Imagine you are a soldier, lying wounded on the verge of death in an enemy prison. And then, as you are about to breathe your last, a commando breaks in, slaying the enemy guards. You flatline, and he breaks out the paddles and revives you. He quickly moves to your side, stabilizes you, tends to you until you can move, gets you up and moves you out of the installation and back to the base. Your commanding officer sees you and exclaims, "Soldier - you were left for dead! How did you get here?"It's a great illustration. It's akin to the Biblical illustration I've used for years: Jesus' friend, Lazarus, is dead in a tomb (four days dead; already beginning to smell dead - in other words, dead dead). He can do nothing to come forth from that tomb. He's dead. And yet, he does come forth out of that tomb alive. How? Did he make a decision to accept Jesus as his personal Lord and Savior? Um, no. The dude was dead! He was brought back to life and came out of that tomb alive by the Word Incarnate: "Lazarus, come forth." It's the same with us. We're spiritually dead in sin from conception. We're not partially dead, but dead dead. Like Lazarus, we can do nothing to change our condition. The only way we can be brought from death to life is by the Word of Christ (Rom. 10:17). To claim that we decided to accept Jesus and gain eternal life through Him turns faith into a work we accomplish and is as preposterous as Lazarus telling his buddies that he made the decision to come forth from that tomb (or the soldier telling his commanding officer that he decided to come with the commando). Decision theology, popular as it may be in our day and age, is absurd, which is why we Lutherans confess:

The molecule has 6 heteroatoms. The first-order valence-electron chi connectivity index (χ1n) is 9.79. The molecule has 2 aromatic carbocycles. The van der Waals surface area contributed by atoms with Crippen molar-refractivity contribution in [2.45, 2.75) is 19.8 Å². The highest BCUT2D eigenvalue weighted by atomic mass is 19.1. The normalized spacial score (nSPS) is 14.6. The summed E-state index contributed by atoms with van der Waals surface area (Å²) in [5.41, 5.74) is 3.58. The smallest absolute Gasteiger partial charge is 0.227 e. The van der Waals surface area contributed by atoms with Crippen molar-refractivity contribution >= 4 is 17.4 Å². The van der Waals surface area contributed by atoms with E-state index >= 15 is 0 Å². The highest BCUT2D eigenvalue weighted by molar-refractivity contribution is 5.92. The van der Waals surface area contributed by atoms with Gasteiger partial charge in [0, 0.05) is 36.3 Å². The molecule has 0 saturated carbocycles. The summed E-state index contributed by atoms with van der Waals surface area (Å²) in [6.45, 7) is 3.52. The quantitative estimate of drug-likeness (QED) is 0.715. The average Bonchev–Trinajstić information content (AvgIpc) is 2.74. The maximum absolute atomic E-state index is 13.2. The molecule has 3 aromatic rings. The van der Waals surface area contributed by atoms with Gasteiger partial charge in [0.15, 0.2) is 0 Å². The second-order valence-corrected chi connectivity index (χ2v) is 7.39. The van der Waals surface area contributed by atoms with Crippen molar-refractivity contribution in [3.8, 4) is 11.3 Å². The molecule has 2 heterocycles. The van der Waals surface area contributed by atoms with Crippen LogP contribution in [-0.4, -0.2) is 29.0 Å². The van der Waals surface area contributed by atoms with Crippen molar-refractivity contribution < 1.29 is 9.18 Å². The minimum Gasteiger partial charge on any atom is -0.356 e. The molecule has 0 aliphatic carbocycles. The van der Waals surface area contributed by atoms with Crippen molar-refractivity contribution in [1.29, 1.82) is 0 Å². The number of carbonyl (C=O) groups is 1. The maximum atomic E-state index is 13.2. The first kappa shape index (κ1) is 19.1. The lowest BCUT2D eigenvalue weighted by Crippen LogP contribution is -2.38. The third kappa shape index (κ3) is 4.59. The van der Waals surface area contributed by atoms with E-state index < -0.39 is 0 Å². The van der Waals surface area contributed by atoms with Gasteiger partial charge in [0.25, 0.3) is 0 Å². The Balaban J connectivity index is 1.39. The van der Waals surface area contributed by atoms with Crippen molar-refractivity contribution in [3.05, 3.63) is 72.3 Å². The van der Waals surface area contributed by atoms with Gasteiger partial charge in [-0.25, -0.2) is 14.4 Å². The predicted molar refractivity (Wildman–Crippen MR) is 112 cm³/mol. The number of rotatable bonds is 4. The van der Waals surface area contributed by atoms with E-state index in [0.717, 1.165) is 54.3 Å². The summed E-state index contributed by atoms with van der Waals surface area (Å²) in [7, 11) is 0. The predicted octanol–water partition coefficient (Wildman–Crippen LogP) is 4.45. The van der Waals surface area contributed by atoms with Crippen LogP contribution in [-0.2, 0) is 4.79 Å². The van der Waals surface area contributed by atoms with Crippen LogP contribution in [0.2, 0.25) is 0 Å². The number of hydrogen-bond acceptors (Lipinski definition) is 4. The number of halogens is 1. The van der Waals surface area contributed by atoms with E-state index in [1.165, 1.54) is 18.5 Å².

You respond - "Because I decided to come with this commando."
This is the approach of decision theology.
I believe that I cannot by my own reason or strength believe in Jesus Christ, my Lord, or come to Him; but the Holy Spirit has called me by the Gospel, enlightened me with His gifts, sanctified and kept me in the true faith . . . (Small Catechism - Explanation to the Third Article of the Creed).